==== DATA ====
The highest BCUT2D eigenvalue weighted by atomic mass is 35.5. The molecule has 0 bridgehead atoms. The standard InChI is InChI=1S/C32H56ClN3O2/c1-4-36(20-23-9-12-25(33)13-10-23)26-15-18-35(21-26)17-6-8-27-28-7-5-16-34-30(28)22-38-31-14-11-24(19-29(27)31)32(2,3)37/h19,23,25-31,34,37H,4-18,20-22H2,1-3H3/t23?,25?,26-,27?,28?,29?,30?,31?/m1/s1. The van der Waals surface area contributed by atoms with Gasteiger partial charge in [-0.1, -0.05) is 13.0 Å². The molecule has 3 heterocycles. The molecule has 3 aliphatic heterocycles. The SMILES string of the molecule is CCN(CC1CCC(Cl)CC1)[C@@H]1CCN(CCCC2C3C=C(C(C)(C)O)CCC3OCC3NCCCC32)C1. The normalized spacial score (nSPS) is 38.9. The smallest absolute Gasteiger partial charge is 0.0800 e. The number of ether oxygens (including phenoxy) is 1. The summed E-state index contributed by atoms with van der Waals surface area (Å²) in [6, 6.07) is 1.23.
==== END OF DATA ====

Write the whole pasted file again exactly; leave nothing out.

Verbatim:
The highest BCUT2D eigenvalue weighted by atomic mass is 35.5. The molecule has 0 bridgehead atoms. The standard InChI is InChI=1S/C32H56ClN3O2/c1-4-36(20-23-9-12-25(33)13-10-23)26-15-18-35(21-26)17-6-8-27-28-7-5-16-34-30(28)22-38-31-14-11-24(19-29(27)31)32(2,3)37/h19,23,25-31,34,37H,4-18,20-22H2,1-3H3/t23?,25?,26-,27?,28?,29?,30?,31?/m1/s1. The van der Waals surface area contributed by atoms with Gasteiger partial charge in [-0.1, -0.05) is 13.0 Å². The molecule has 3 heterocycles. The molecule has 3 aliphatic heterocycles. The SMILES string of the molecule is CCN(CC1CCC(Cl)CC1)[C@@H]1CCN(CCCC2C3C=C(C(C)(C)O)CCC3OCC3NCCCC32)C1. The normalized spacial score (nSPS) is 38.9. The smallest absolute Gasteiger partial charge is 0.0800 e. The number of ether oxygens (including phenoxy) is 1. The summed E-state index contributed by atoms with van der Waals surface area (Å²) in [6, 6.07) is 1.23.